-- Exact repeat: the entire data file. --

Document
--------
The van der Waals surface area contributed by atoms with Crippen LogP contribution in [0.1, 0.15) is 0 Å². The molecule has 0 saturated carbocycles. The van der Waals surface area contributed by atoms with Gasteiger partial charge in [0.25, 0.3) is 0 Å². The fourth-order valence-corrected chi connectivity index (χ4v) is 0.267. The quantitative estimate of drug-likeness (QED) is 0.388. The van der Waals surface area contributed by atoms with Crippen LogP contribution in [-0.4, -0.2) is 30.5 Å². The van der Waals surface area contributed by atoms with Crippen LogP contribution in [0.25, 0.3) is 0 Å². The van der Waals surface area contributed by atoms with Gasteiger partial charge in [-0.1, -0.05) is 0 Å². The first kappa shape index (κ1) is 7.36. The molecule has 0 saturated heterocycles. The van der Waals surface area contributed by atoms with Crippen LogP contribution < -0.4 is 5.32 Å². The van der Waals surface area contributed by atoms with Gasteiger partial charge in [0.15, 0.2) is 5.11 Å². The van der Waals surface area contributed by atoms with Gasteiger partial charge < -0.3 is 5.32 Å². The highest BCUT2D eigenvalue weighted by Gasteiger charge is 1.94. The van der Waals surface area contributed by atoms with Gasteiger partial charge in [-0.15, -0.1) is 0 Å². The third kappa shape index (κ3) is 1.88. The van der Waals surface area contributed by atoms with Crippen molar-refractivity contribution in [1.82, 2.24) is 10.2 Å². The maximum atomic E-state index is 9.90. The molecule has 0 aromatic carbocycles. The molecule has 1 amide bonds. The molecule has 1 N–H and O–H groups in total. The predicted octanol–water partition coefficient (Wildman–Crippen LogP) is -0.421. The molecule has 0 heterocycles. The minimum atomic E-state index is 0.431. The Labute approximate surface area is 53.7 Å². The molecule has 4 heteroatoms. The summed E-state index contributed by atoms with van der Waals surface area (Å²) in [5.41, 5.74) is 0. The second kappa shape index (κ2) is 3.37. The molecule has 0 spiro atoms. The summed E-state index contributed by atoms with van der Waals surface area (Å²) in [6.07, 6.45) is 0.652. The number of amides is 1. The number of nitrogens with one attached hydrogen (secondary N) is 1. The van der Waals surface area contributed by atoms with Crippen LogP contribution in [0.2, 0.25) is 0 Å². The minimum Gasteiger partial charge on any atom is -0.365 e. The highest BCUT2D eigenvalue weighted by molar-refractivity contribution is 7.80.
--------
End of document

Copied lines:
The van der Waals surface area contributed by atoms with Crippen LogP contribution in [0.1, 0.15) is 0 Å². The molecule has 0 saturated carbocycles. The van der Waals surface area contributed by atoms with Gasteiger partial charge in [0.25, 0.3) is 0 Å². The fourth-order valence-corrected chi connectivity index (χ4v) is 0.267. The quantitative estimate of drug-likeness (QED) is 0.388. The van der Waals surface area contributed by atoms with Crippen LogP contribution in [-0.4, -0.2) is 30.5 Å². The van der Waals surface area contributed by atoms with Crippen LogP contribution in [0.25, 0.3) is 0 Å². The van der Waals surface area contributed by atoms with Gasteiger partial charge in [-0.1, -0.05) is 0 Å². The first kappa shape index (κ1) is 7.36. The molecule has 0 saturated heterocycles. The van der Waals surface area contributed by atoms with Crippen LogP contribution < -0.4 is 5.32 Å². The van der Waals surface area contributed by atoms with Gasteiger partial charge in [0.15, 0.2) is 5.11 Å². The van der Waals surface area contributed by atoms with Gasteiger partial charge < -0.3 is 5.32 Å². The highest BCUT2D eigenvalue weighted by Gasteiger charge is 1.94. The van der Waals surface area contributed by atoms with Gasteiger partial charge in [-0.15, -0.1) is 0 Å². The third kappa shape index (κ3) is 1.88. The van der Waals surface area contributed by atoms with Crippen molar-refractivity contribution in [1.82, 2.24) is 10.2 Å². The maximum atomic E-state index is 9.90. The molecule has 0 aromatic carbocycles. The molecule has 1 amide bonds. The molecule has 1 N–H and O–H groups in total. The predicted octanol–water partition coefficient (Wildman–Crippen LogP) is -0.421. The molecule has 0 heterocycles. The minimum atomic E-state index is 0.431. The Labute approximate surface area is 53.7 Å². The molecule has 4 heteroatoms. The summed E-state index contributed by atoms with van der Waals surface area (Å²) in [5.41, 5.74) is 0. The second kappa shape index (κ2) is 3.37. The molecule has 0 spiro atoms. The summed E-state index contributed by atoms with van der Waals surface area (Å²) in [6.07, 6.45) is 0.652. The number of amides is 1. The number of nitrogens with one attached hydrogen (secondary N) is 1. The van der Waals surface area contributed by atoms with Crippen LogP contribution in [0.2, 0.25) is 0 Å². The minimum Gasteiger partial charge on any atom is -0.365 e. The highest BCUT2D eigenvalue weighted by molar-refractivity contribution is 7.80.